To: The esteemed Representatives and Senators in the Arkansas State Legislature.
From: Your constituents.
Re: Certain Pending Bills.
Most of us Arkansans are good with the laws that have come to pass in the past few months. Even knowing that the pro-life bills will probably be stricken by a court challenge, especially since I doubt the Attorney General of Arkansas will actually make an effort to defend them, most of us do not view those as a waste of time. (In fact, I’d love to see some of the attorneys in this state that are actually pro-life do the defense of those laws pro bono. Maybe even a few pro-life organizations can help with the cost, so that the “we don’t want to waste state money” excuse goes away.)
However, you’re ranging too far afield. If tattoo parlors and such are not subject to the State Health Department verifying the cleanliness of the establishment, then they should be. But bothering with blocking certain procedures? Let’s not get silly, here. Additionally, why do we care? I’m for a law that makes anything beyond a simple ear-piercing an adult-only (or parental consent-required) procedure, but when we start making laws to ban this type or that, it’s nonsense. Again, if tattoo/body art procedures and establishments are less regulated than barbers, that’s another matter—put that in place. That would be revenue neutral: let the appropriate regulatory agency charge the necessary fees to recoup the cost. But let’s not waste resources sending the police after someone for performing an illegal body art procedure. It’s a luxury item, so tax it if you want to keep it controlled, but banning it? Silliness does not become the Legislature.
Further, sit down with the Governor about business regulations, taxation, and education. The reality is this: people move business opportunities away from Arkansas over all three of these issues. If we have a weak education system, larger businesses go elsewhere to find a viable workforce. I seem to recall an incident in the 1990s where Alltel expanded workforce in Georgia, even being an Arkansas company, not because of taxes but because the Central Arkansas area couldn’t support the need for 200 or so jobs that required basic math. That’s a problem.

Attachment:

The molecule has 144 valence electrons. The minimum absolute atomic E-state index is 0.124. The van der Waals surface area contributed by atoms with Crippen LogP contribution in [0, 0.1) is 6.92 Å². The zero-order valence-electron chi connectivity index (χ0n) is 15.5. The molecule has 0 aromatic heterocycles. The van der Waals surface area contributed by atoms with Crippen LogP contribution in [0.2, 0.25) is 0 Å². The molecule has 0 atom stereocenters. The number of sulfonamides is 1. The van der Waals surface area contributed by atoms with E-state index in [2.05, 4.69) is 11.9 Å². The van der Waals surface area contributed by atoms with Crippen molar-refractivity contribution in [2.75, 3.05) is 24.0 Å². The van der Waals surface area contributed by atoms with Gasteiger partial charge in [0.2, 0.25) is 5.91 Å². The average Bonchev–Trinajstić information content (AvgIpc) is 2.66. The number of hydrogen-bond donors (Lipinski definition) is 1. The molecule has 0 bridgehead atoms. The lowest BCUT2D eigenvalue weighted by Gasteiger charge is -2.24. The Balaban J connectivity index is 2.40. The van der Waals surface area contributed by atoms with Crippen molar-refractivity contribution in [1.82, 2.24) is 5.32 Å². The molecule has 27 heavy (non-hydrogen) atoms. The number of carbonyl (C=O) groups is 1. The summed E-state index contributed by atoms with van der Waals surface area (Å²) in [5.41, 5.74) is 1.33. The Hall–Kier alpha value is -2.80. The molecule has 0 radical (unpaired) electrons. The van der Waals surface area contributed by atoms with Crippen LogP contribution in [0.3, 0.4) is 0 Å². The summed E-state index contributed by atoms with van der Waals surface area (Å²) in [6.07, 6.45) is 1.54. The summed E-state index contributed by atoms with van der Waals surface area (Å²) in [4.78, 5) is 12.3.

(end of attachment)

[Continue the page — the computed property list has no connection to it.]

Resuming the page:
If you cut business taxes and regulations, you won’t get new employers if they cannot get workers that spell their names and add 2+2. If you jack up taxes to improve education, you will not get more businesses because they will go elsewhere. You need to find a way forward that covers both needs. Stop being so elephant-footed and donkey-minded that you cannot work together. We’re Arkansans: we’re hog-headed but that’s another matter.
Alongside that, the biggest obstacle to business and education in this state is not taxation. It’s the corruption and cronyism inherent in the bureaucracy. Just listen for a few minutes to people who strive to open businesses or get started in an area that they are not from or that they are not the “right people.” If you know the right person in the right department of the county or of the State Government, you can get permits, permissions, or exemptions. An outsider? You’re toast. The anecdotes are everywhere, but you’re all too busy trying to become the bureaucratic power that you miss the point that having a bureaucratic power is the killer. Even if it’s you.
Your job is important, it’s stressful, and you need diversions. However, trifling matters like body art aren’t the diversions you need. If you need a day off before you get back to real budget issues, then take it. Otherwise, quit wasting time and get to the real work that needs doing.